Heart disease kills more older Americans than any other illness. It is mainly preventable, even reversible by diet, exercise and psychological adjustments. The Buck Center isnÕt interested.

One in three older Americans will suffer from cancer. Ninety percent of cancers are known to be preventable with environmental and lifestyle changes. The war on cancer has has spent billions over thirty years, huge chunks of it to find a viral cause and magic bullet cures, almost none for prevention.

The cancer rate has risen, with no improvement in cure rates. In fact, Dr. Hardin Jones, professor of medical physics at U. C. Berkeley, after studying survival rates of cancer patients, found Ņuntreated cancer victims live four times longer than those treated conventionally.Ó

Integrated health care is millennial medicine

While raging debates go on in the medical world about the coming shift in direction of Western medicine towards integrated health care, itÕs as if Buck Center officials had never heard of this debate. This inevitable trend will change funding of research. The Buck Center must compete with other institutes for dwindling amounts of research monies, or dip heavily into BuckÕs bequest to fund the homely and the needless in their dollar drain on the hill.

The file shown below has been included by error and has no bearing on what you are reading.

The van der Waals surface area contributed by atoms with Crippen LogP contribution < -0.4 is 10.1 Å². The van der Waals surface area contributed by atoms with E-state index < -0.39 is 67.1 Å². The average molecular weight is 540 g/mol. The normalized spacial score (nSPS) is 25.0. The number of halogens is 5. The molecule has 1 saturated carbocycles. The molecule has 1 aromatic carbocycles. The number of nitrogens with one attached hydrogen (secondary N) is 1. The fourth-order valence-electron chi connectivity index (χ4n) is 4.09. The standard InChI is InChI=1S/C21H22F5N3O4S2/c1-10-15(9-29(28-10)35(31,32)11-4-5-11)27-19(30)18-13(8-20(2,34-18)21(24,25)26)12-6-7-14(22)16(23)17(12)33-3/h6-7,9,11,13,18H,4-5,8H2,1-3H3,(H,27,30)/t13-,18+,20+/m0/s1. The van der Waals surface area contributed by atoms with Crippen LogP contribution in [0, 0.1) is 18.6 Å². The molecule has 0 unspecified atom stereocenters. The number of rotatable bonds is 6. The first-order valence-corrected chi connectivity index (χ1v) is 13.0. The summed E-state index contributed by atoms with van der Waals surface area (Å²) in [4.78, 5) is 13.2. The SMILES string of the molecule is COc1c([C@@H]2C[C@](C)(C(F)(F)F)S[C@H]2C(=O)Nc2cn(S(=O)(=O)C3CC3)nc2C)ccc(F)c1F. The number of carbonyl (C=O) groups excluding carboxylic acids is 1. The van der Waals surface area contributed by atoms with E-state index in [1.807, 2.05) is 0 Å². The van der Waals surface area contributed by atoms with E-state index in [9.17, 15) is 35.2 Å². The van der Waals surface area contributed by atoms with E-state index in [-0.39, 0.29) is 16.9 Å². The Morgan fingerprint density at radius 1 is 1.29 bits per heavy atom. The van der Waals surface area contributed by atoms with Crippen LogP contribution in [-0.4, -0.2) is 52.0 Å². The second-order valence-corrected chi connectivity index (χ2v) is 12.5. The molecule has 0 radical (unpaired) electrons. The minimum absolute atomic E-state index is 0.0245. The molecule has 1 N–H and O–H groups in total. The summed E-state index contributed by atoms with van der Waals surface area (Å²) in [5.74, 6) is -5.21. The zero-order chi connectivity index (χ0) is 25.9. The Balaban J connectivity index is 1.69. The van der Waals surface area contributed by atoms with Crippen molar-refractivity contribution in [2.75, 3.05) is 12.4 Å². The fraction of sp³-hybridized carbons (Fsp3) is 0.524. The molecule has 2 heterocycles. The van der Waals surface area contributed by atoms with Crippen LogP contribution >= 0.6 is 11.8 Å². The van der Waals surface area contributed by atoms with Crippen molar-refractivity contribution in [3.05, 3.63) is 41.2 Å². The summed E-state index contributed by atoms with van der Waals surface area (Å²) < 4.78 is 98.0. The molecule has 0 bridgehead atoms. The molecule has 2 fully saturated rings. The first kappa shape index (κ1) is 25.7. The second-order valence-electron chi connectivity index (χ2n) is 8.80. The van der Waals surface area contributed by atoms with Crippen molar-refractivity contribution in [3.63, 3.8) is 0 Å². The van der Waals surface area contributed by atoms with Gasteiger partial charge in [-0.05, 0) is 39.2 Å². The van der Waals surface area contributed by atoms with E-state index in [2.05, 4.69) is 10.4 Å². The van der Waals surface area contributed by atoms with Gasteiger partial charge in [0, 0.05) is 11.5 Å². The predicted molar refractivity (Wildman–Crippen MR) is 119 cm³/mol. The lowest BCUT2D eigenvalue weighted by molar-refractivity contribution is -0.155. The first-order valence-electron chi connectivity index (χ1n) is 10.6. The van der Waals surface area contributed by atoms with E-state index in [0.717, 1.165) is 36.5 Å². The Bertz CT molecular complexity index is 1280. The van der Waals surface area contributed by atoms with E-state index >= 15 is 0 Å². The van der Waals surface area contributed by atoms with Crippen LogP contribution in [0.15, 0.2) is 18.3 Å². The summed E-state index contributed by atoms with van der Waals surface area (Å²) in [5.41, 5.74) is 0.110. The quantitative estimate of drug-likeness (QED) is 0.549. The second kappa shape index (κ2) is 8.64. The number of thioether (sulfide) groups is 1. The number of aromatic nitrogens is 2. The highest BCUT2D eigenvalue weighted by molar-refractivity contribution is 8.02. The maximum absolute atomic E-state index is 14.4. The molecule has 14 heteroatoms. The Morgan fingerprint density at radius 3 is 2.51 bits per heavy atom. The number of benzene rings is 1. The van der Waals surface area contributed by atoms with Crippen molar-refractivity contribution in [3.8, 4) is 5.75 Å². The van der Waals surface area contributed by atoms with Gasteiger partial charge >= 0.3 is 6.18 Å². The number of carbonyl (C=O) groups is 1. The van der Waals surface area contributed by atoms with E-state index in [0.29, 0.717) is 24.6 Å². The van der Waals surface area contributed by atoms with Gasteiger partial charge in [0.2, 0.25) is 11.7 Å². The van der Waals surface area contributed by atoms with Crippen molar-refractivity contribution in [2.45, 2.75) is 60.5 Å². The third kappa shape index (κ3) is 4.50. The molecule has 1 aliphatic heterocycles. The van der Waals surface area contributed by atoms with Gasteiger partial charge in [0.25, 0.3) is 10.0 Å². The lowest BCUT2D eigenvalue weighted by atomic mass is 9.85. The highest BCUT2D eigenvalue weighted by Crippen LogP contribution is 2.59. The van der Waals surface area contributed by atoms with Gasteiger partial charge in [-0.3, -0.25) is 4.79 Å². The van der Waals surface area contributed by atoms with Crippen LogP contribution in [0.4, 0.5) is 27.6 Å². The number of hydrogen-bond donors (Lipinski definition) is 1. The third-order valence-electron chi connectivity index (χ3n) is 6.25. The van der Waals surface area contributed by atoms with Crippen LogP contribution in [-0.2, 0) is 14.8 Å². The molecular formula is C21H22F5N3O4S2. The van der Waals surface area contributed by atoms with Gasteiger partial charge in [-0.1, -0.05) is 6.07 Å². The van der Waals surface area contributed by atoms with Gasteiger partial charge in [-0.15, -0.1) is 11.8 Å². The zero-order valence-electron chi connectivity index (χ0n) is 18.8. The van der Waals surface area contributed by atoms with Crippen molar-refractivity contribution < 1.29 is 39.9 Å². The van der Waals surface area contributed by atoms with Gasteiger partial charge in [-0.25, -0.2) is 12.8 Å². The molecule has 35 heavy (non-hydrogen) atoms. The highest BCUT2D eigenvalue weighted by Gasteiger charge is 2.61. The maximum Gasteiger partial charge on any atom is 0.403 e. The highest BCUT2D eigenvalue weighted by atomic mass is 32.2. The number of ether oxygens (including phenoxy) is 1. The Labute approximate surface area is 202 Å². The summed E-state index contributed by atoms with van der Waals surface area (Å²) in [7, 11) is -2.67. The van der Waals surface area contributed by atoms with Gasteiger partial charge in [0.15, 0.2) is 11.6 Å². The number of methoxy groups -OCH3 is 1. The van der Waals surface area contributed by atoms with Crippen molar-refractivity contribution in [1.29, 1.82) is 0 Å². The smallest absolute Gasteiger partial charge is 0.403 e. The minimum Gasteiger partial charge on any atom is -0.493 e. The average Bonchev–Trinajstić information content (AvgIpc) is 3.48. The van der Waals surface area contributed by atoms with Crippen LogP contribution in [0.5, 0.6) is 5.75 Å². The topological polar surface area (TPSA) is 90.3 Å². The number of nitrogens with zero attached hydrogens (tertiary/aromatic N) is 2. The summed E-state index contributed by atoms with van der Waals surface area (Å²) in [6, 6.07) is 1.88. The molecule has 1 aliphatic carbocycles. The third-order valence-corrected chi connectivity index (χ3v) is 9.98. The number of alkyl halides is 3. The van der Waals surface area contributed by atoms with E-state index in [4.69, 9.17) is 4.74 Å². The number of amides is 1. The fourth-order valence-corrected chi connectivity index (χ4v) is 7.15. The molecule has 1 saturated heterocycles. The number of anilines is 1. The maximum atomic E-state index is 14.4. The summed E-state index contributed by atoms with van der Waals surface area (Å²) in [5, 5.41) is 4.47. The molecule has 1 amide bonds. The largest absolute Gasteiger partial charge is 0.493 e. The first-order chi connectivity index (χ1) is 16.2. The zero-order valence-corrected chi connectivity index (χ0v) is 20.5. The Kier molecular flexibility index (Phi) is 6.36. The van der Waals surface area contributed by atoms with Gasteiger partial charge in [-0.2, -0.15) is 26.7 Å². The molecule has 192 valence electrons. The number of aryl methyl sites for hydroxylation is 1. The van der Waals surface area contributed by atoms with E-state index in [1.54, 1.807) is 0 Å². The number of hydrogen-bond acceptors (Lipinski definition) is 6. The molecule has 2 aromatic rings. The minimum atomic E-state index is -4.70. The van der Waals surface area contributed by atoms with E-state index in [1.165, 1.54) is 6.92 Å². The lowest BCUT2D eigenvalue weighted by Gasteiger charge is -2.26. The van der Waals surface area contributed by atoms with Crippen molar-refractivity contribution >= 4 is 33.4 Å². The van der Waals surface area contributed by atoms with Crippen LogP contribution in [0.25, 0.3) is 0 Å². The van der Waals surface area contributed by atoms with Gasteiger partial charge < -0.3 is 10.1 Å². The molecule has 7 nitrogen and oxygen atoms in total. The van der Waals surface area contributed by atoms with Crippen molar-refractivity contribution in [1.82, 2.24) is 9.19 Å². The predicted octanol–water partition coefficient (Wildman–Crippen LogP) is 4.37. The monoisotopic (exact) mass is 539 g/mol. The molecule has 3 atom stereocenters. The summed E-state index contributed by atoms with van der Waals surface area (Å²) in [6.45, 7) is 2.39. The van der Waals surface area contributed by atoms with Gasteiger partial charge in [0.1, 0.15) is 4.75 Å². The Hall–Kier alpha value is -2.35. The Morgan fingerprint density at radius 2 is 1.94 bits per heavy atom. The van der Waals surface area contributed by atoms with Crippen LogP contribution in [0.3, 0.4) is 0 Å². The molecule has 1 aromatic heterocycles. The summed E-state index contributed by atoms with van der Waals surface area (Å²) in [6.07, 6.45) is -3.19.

The Buck Center plans on researching aging and blindness, ocular degeneration in the gerontological population, as they see it. Most aging-related blindness is a symptom of uncontrolled adult-onset diabetes, which is directly linked to poor diet and lack of exercise.

The medical orthodoxy has ignored studies in their own journals dating back to the 1940s, showing that vitamin C can be used to control blood sugar. Studies of nurses who have taken 400mg of vitamin C for ten years or more, showed an 83% reduction in cataracts, another cause of aging-related blindness, compared to nurses deficient in this nutrient. Heart disease was reduced by half in people who take at least 500 mg vitamin C a day, a UCLA study based on 11,000 people showed.

Vitamin C-free radical foe

Americans have increased their usage of ascorbic acid by 300% since 1970. This is mainly because of the writings of Linus Pauling, who was libeled as a quack by the medical establishment, in spite of his two Nobel prizes and his proven health and longevity 'til 93.